Such a presumption now seems questionable, at best. Earlier this year, Bloomberg News reported that Taunus needed almost $20 billion of additional funds to meet U.S. capital standards, and that Deutsche Bank was trying to declassify Taunus as a bank-holding company to avoid capital requirements entirely. …
All of this raises troubling questions. Have U.S. bank supervisors really satisfied themselves, through onsite inspections, that Deutsche Bank’s risk weights accurately reflect market conditions and the increasing structural weakness of the euro area? Can U.S. regulators document their satisfaction beyond the materials produced for the European Banking Authority, which earlier this year oversaw stress tests that pronounced now-collapsed Dexia as well-capitalized? (Actually, Dexia had stronger capital ratios than Deutsche Bank.)“
As I wrote, Deutsche Bank eventually managed to restructure its US business and circumvent financial regulation and capital requirements shifting those parts of the group which unavoidably require a banking licence into a banking group with modest $58 billion of assets, while the much larger part was transformed to an unregulated securities firm. In its 2012 annual report the bank explained in a footnote to a list of „significant subsidiaries“:
“Taunus Corporation is one of two top-level holding companies for the group’s subsidiaries in the United States. Effective February 1, 2012, Taunus Corporation is no longer a bank holding company under Federal Reserve Board regulations.”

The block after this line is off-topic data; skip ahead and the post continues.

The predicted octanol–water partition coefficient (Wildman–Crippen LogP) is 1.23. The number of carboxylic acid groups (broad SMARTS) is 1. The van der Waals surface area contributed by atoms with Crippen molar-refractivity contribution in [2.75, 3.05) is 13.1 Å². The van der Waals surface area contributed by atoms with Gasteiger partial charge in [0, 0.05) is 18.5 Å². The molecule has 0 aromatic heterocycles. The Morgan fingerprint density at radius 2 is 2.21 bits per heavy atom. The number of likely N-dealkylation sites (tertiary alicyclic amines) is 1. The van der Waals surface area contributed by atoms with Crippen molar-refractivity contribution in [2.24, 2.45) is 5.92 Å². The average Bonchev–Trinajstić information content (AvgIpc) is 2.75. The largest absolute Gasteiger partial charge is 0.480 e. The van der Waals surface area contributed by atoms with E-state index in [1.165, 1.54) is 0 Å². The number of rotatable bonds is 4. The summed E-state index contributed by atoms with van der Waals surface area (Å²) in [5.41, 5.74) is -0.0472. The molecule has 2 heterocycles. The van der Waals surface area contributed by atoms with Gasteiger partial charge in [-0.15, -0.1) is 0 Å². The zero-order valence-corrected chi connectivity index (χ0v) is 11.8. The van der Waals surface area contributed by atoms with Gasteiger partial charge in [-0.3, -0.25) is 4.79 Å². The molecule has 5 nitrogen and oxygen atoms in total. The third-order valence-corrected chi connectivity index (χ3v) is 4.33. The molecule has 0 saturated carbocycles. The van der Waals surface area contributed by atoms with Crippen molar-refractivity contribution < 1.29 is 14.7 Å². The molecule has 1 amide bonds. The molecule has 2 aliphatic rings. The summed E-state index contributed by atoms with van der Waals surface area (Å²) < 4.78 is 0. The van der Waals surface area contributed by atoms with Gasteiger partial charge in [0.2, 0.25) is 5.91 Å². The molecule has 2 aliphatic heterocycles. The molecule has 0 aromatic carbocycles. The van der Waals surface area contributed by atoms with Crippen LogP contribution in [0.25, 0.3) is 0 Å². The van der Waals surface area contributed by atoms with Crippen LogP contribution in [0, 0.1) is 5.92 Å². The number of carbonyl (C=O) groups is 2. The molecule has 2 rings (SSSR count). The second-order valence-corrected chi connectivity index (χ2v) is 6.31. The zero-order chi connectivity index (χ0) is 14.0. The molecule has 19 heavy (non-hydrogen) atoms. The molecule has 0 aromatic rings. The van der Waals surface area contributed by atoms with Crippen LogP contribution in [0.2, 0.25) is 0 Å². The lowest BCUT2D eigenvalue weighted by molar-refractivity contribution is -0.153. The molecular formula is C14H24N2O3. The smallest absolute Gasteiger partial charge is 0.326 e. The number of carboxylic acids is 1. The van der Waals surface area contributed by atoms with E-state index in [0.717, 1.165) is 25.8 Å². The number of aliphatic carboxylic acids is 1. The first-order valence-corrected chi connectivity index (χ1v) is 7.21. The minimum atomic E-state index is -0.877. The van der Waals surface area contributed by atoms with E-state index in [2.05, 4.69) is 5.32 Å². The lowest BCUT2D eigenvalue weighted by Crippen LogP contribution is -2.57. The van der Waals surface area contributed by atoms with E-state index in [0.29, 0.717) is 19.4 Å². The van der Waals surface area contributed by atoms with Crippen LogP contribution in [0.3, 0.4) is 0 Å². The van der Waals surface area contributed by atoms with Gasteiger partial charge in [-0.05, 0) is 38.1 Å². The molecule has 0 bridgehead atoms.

Max Colchester and David Enrich (The Wall Street Journal) commented: “The rules have been subject to years of gamesmanship. In 2011, Deutsche Bank irked federal regulators by saying it would change the status of its main U.S. vehicle, Taunus Corp., so that it was no longer a “bank-holding company” and therefore wouldn’t be subject to the Dodd-Frank provisions. Fed officials subsequently said they would adjust the rules to preclude banks from skirting them.”
The current decision however is not a Lex Deutsche Bank. Reuters published a preliminary Fed list of names of the 17 biggest banks that may need to change their structure under the new rules. Those are (in alphabetical order) Banco Santander, Bank of Montreal, Barclays Plc, BBVA, BNP Paribas, Credit Suisse, Deutsche Bank, HSBC Holdings Plc, Mizuho, MUFG, Natixis, Rabobank, Royal Bank of Canada, Royal Bank of Scotland, Societe Generale, Toronto-Dominion Bank and UBS AG.
As Fed governor Tarullo pointed out, experiences during the 2008 financial crisis played an important role. Citing Stephanie Armour and Ryan Tracy (The Wall Street Journal): “Many foreign banks sought emergency loans from the Fed during the 2008 financial crisis, and the Fed has questioned whether foreign governments of large international firms would always backstop their banks’ U.S. operations in a crisis.”